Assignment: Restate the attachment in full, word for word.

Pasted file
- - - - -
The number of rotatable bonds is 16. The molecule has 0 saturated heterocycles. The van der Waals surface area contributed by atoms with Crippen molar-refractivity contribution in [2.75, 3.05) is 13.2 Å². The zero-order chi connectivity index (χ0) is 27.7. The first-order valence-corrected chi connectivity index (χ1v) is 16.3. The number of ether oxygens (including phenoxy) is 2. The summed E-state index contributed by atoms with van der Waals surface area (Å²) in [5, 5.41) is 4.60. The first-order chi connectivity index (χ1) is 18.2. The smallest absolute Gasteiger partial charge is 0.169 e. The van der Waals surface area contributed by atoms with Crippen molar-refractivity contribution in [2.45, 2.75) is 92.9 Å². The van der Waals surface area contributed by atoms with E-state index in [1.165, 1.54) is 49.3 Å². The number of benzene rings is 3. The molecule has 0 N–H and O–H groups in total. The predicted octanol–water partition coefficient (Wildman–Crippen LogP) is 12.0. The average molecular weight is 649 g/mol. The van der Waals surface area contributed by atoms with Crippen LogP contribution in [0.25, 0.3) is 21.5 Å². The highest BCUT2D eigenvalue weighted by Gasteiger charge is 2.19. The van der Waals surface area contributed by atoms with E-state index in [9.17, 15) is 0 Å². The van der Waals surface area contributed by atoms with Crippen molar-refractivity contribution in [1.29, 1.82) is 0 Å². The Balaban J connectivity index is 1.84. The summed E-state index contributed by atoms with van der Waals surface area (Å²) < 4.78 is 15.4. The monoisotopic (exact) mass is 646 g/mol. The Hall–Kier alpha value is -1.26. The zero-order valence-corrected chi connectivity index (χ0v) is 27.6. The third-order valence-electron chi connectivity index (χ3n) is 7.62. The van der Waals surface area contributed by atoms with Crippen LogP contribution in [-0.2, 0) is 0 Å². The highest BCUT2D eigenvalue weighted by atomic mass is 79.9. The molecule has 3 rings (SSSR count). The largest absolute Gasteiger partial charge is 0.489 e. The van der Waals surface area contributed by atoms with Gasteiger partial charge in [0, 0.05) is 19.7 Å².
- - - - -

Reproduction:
The number of rotatable bonds is 16. The molecule has 0 saturated heterocycles. The van der Waals surface area contributed by atoms with Crippen molar-refractivity contribution in [2.75, 3.05) is 13.2 Å². The zero-order chi connectivity index (χ0) is 27.7. The first-order valence-corrected chi connectivity index (χ1v) is 16.3. The number of ether oxygens (including phenoxy) is 2. The summed E-state index contributed by atoms with van der Waals surface area (Å²) in [5, 5.41) is 4.60. The first-order chi connectivity index (χ1) is 18.2. The smallest absolute Gasteiger partial charge is 0.169 e. The van der Waals surface area contributed by atoms with Crippen molar-refractivity contribution in [2.45, 2.75) is 92.9 Å². The van der Waals surface area contributed by atoms with E-state index in [1.165, 1.54) is 49.3 Å². The number of benzene rings is 3. The molecule has 0 N–H and O–H groups in total. The predicted octanol–water partition coefficient (Wildman–Crippen LogP) is 12.0. The average molecular weight is 649 g/mol. The van der Waals surface area contributed by atoms with Crippen LogP contribution in [0.25, 0.3) is 21.5 Å². The highest BCUT2D eigenvalue weighted by Gasteiger charge is 2.19. The van der Waals surface area contributed by atoms with E-state index in [9.17, 15) is 0 Å². The van der Waals surface area contributed by atoms with Crippen molar-refractivity contribution in [1.29, 1.82) is 0 Å². The Balaban J connectivity index is 1.84. The summed E-state index contributed by atoms with van der Waals surface area (Å²) < 4.78 is 15.4. The monoisotopic (exact) mass is 646 g/mol. The Hall–Kier alpha value is -1.26. The zero-order valence-corrected chi connectivity index (χ0v) is 27.6. The third-order valence-electron chi connectivity index (χ3n) is 7.62. The van der Waals surface area contributed by atoms with Crippen LogP contribution in [-0.2, 0) is 0 Å². The highest BCUT2D eigenvalue weighted by atomic mass is 79.9. The molecule has 3 rings (SSSR count). The largest absolute Gasteiger partial charge is 0.489 e. The van der Waals surface area contributed by atoms with Gasteiger partial charge in [0, 0.05) is 19.7 Å².